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MS. FOXHALL is a contributing editor for <i>Contemporary Pediatrics.</i>
Communities that use science-based approaches to problem behaviors in adolescents, including alcohol and tobacco use, are more likely to see positive results.
At the same time, the lead researcher notes that most communities don't have science-based approaches, but that pediatricians can be critical in moving their localities to programs proven to work.
In a webinar with federal officials showcasing the research, the new administration's drug czar Gil Kerlikowske said, "We know that evidence-based prevention programs can be very effective. We know that they can save money. For instance, for every dollar invested in prevention programs, you could get up to a $10 savings in substance abuse treatment."
The rates were also significantly lower for alcohol and smokeless tobacco use in the last 30 days, binge drinking in the last two weeks, and delinquent behavior over the last year.
However, even with the positive outcomes, it was tough to make a difference in some areas, according to the study results. There were no significant differences in the levels of adolescents beginning to use marijuana or inhalants. Also, the percentages of students who had used cigarettes, inhalants, marijuana, prescription drugs, and other illicit drugs in the last 30 days (as opposed to having ever used them) were lower in the CTC communities, but not significantly.
The CTC approach differs from some programs tackling adolescent problems, NIH notes. In CTC, trained coalitions of community stakeholders use epidemiological data to assess their own prevention needs, including elevated risk factors and depressed preventive factors, then choose from a list of tested programs that target those needs, and finally evaluate the progress via surveys.
The list of programs includes, for example, prevention of drug and alcohol use and violence, reducing family conflict, life skills training, HIV/AIDS prevention, dating safety, tobacco control, and anger management.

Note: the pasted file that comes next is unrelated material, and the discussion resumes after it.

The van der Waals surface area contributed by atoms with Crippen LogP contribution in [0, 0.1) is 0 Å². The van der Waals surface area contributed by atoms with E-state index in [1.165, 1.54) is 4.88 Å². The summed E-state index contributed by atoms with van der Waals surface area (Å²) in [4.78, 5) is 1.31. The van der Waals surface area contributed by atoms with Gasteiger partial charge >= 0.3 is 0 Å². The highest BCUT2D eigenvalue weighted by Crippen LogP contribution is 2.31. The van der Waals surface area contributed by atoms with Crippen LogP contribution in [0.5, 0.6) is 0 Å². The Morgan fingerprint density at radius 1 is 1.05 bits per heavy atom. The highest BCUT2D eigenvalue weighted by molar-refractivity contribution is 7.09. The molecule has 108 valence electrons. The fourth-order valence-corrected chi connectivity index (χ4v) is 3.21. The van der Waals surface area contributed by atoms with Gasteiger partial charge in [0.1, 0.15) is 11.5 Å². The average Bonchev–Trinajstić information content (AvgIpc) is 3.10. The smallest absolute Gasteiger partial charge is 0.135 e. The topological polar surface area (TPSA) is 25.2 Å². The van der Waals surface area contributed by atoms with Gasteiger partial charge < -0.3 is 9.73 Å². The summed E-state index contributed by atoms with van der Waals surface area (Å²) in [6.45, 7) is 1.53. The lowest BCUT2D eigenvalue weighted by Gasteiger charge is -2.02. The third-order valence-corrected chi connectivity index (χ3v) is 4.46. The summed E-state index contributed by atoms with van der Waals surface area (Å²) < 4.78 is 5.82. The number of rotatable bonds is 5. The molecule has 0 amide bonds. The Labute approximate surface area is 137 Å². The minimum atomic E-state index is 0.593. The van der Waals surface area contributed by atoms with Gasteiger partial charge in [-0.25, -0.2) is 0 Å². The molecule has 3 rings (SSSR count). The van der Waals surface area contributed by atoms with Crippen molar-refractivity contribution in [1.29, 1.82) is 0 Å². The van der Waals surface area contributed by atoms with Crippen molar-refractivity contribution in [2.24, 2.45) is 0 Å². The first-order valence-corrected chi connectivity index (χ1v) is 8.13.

Lead researcher David Hawkins, PhD, said, after children are first surveyed, "If academic failure or low commitment to school was a risk factor, [communities] might choose individual tutoring for young people falling behind in school. If they found rebelliousness or children needing more skills to resist drug offers was a problem, they might implement life skills training or the Olweus bullying prevention program in the schools."
Frances Harding, the head of the Center for Substance Abuse Prevention, said, "We know that one size doesn't fit all. The science has helped us to focus in on the individual issues that each community presents." Her agency funds several evidence-based prevention programs.
Hawkins also stressed the need for repeated surveys on how the programs are working: "So if we have been trying to target poor family management as a risk factor, and still a large proportion of kids say, 'My parents don't know where I am and who I am with when I am not at home,' that means that we are not really being successful yet with our programming."
He also said, "Pediatricians can be big leaders in this," whether by becoming directly involved in the community coalitions, sponsoring the workshops in their clinics, or simply stating their support. It's one thing to hear about such a program from a family services program. "When pediatricians say to parents of kids who are entering middle school, 'You know, we want all the parents in this community to participate in this effective parenting program that will help you as your child enters adolescence to reduce risk for health problems during adolescence,' parents are much more likely to listen."
He indicated that because pediatricians are opinion shapers, it's even more important that they push for the science-based programs. When community people say they already have a great parenting program, Hawkins said doctors should ask, "What's the scientific evidence that this works?...Shouldn't we be doing something that we know has been tested and shown to be effective?'"
A companion editorial to the study did assert there is a "pressing need" for training centers to help policymakers and practitioners, "to avoid correctional quackery and to undertake effective interventions."
Hawkins also said that the best list of tested programs are the "Blueprints for Violence Prevention," which also includes substance abuse prevention. It is available from the University of Colorado at Boulder's Center for the Study and Prevention of Violence, available online at http://www.colorado.edu/cspv/blueprints/.